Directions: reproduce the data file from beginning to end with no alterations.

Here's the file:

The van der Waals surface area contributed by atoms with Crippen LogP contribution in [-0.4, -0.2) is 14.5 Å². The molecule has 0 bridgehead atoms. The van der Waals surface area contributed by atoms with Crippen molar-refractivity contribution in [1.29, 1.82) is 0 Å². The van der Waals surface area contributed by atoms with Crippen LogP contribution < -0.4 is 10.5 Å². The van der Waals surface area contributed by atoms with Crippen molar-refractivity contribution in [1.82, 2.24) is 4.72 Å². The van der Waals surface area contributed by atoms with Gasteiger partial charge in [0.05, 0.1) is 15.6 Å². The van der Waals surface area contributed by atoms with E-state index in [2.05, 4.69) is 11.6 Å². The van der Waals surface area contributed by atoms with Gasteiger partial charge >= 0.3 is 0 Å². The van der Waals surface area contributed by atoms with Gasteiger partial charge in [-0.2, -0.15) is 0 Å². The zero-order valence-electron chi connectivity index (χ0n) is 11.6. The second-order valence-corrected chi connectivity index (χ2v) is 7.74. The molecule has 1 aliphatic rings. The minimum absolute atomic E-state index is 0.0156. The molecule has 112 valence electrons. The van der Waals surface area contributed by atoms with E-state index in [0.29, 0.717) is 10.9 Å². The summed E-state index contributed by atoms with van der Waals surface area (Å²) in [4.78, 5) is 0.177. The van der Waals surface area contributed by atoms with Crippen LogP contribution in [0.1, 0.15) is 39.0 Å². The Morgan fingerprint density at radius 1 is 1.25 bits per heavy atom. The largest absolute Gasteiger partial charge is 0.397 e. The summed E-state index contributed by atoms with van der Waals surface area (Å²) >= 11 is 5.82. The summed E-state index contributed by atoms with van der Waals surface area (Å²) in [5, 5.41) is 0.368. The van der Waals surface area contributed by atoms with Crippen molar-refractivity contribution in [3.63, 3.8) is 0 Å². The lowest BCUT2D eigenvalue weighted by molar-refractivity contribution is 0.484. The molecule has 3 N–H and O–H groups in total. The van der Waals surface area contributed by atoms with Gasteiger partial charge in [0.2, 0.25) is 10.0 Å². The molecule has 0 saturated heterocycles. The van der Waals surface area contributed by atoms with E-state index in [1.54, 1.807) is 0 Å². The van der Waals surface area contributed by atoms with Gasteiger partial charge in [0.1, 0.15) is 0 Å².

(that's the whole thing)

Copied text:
The van der Waals surface area contributed by atoms with Crippen LogP contribution in [-0.4, -0.2) is 14.5 Å². The molecule has 0 bridgehead atoms. The van der Waals surface area contributed by atoms with Crippen molar-refractivity contribution in [1.29, 1.82) is 0 Å². The van der Waals surface area contributed by atoms with Crippen LogP contribution < -0.4 is 10.5 Å². The van der Waals surface area contributed by atoms with Crippen molar-refractivity contribution in [1.82, 2.24) is 4.72 Å². The van der Waals surface area contributed by atoms with Gasteiger partial charge in [0.05, 0.1) is 15.6 Å². The van der Waals surface area contributed by atoms with E-state index in [2.05, 4.69) is 11.6 Å². The van der Waals surface area contributed by atoms with Gasteiger partial charge >= 0.3 is 0 Å². The van der Waals surface area contributed by atoms with Gasteiger partial charge in [-0.2, -0.15) is 0 Å². The zero-order valence-electron chi connectivity index (χ0n) is 11.6. The second-order valence-corrected chi connectivity index (χ2v) is 7.74. The molecule has 1 aliphatic rings. The minimum absolute atomic E-state index is 0.0156. The molecule has 112 valence electrons. The van der Waals surface area contributed by atoms with E-state index in [0.29, 0.717) is 10.9 Å². The summed E-state index contributed by atoms with van der Waals surface area (Å²) in [4.78, 5) is 0.177. The van der Waals surface area contributed by atoms with Crippen LogP contribution in [0.1, 0.15) is 39.0 Å². The Morgan fingerprint density at radius 1 is 1.25 bits per heavy atom. The largest absolute Gasteiger partial charge is 0.397 e. The summed E-state index contributed by atoms with van der Waals surface area (Å²) >= 11 is 5.82. The summed E-state index contributed by atoms with van der Waals surface area (Å²) in [5, 5.41) is 0.368. The van der Waals surface area contributed by atoms with Crippen molar-refractivity contribution in [3.63, 3.8) is 0 Å². The lowest BCUT2D eigenvalue weighted by molar-refractivity contribution is 0.484. The molecule has 3 N–H and O–H groups in total. The van der Waals surface area contributed by atoms with Gasteiger partial charge in [0.2, 0.25) is 10.0 Å². The molecule has 0 saturated heterocycles. The van der Waals surface area contributed by atoms with E-state index in [1.54, 1.807) is 0 Å². The van der Waals surface area contributed by atoms with Gasteiger partial charge in [0.1, 0.15) is 0 Å².